And when you check out her repertoire it makes sense that Kendra got her earliest musical education from her parents’ Ruth Copeland and Chaka Khan records, but rest assured that what you see and hear above doesn’t cover all this lady’s capable of as made clear by her being the only artist ever to tour with/collaborate with/and be remixed by Dennis Coffey, DJ Premier, and Scarlett Johansson (please let them all collaborate one day as Kennis PreemoJo) so clearly she’s got some serious range. Oh and she’s got Wu-Tang/MF Doom connections too having contributed vocals to the Czarface Meets Metal Face and Czarface Meets Ghostface projects (plus Ms. Morris even animated and directed a music video for the former record) so just in case you think you’re cool Kendra’s ready to take you to school. (Jason Lee)





Singled Out: "Love Bomb" by Phranque

“Love Bomb” is a title utilized by musical artists ranging from N*E*R*D to Nick Cave (with Grinderman) from British-reality-show-girl-group Girls Aloud to Korean-reality-show-girl-group Fromis_9 which isn’t really that surprising because the phrase itself lends itself to a wide range of interpretations whether it’s used to say something like “I’m gonna bomb you with my love bomb, baby” which sounds like a Zep-era Robert Plant lyric if there were a few more baby’s added at the end, but then it could also be used in a song about bombing with an attempted romantic connection, or about how obsessive love can be a destructive force, or about how amorous feelings can fall from the sky seemingly without warning.

Or (stick with me here!) a “love bomb” could refer to how love has been weaponized by the capitalist-imperialist elite to subjugate and indoctrinate "the sheeple" who are compelled to pair off into nuclear family units (kinda like nuclear bomb fallout shelters!) thus helping to mitigate the threat of a collective uprising against the ruling class while also acting as the driving force behind capitalist structures of exploitation and continuous economic expansion (because if you’re truly in love you’re gonna rush out and buy that new washer-dryer set on sale at Best Buy!) but hey it’s just a theory.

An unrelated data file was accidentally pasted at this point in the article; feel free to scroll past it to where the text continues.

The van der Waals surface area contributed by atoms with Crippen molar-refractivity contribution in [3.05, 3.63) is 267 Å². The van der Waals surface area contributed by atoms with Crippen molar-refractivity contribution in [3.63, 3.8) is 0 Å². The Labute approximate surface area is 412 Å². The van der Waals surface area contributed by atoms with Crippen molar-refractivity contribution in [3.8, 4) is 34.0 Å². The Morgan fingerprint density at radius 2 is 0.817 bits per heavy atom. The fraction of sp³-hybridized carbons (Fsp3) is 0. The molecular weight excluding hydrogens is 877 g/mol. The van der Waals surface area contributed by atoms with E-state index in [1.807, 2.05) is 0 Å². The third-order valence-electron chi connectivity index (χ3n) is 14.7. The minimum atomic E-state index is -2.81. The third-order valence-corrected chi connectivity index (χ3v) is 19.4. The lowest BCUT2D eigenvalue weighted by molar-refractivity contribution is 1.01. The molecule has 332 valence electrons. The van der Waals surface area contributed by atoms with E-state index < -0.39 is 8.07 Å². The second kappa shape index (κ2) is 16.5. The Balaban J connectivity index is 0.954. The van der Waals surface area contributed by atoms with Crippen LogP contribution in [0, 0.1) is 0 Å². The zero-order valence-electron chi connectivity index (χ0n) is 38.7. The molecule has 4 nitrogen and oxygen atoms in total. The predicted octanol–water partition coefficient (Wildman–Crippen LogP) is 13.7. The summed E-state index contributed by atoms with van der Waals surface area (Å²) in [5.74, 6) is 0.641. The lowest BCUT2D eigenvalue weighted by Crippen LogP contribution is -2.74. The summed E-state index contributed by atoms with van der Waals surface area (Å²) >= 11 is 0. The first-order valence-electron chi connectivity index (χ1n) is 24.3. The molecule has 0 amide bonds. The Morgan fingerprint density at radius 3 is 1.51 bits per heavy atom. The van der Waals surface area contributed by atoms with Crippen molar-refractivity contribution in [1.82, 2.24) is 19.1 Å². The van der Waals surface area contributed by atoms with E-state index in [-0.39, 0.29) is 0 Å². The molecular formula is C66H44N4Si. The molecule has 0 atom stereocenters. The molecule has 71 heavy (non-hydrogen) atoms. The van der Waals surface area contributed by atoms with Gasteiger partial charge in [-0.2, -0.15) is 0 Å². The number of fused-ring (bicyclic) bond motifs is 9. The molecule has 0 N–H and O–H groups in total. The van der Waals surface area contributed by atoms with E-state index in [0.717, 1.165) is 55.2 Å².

But it’s a theory I feel like Phranque may be on board with (not to be confused with lesbian folk singer Phranc!) on his/her/their/its newest single called (wait for it…) “Love Bomb” which contains lyrics like “the greatest love ever known / re-wire the brain and forfeit the soul” and “turn the toxic swan song upside down / carve your favorite amputee / blast away the world we see / liquid metal heart / from your love bomb” and look I didn’t say all the lyrics make perfect sense but you get the gist of what Phranque’s maybe trying to say.

Lest you miss the subtleties in the lyrics, the music of “Love Bomb” gets across a similar subtext of capitalistic false consciousness with its shiny musical surfaces (the propulsive garage-rock riffage) acting as a sweet candy-coating for the darker stuff underneath like the spooky-sounding organ (perfect for Halloween!) and the doomy chord progression (the bridge section in particular!) not to mention the lyrics.

So just imagine if ZZ Top had suddenly gone goth in the ‘80s right in the middle of their MTV-friendly Eliminator phase and you’re in the ballpark at least. But even more than ZZ Top the band “Love Bomb” reminds me of most of all is Blue Öyster Cult because if you took out “(Don’t Fear) The Reaper” from that one scene in the original Halloween (1978) where it’s playing on the car radio as Jamie Lee Curtis and that other chick are driving around and smoking weed before the latter gets turned into chopped liver by Michael Myers and replaced it with the Phranque song under discussion I think it’d work pretty well.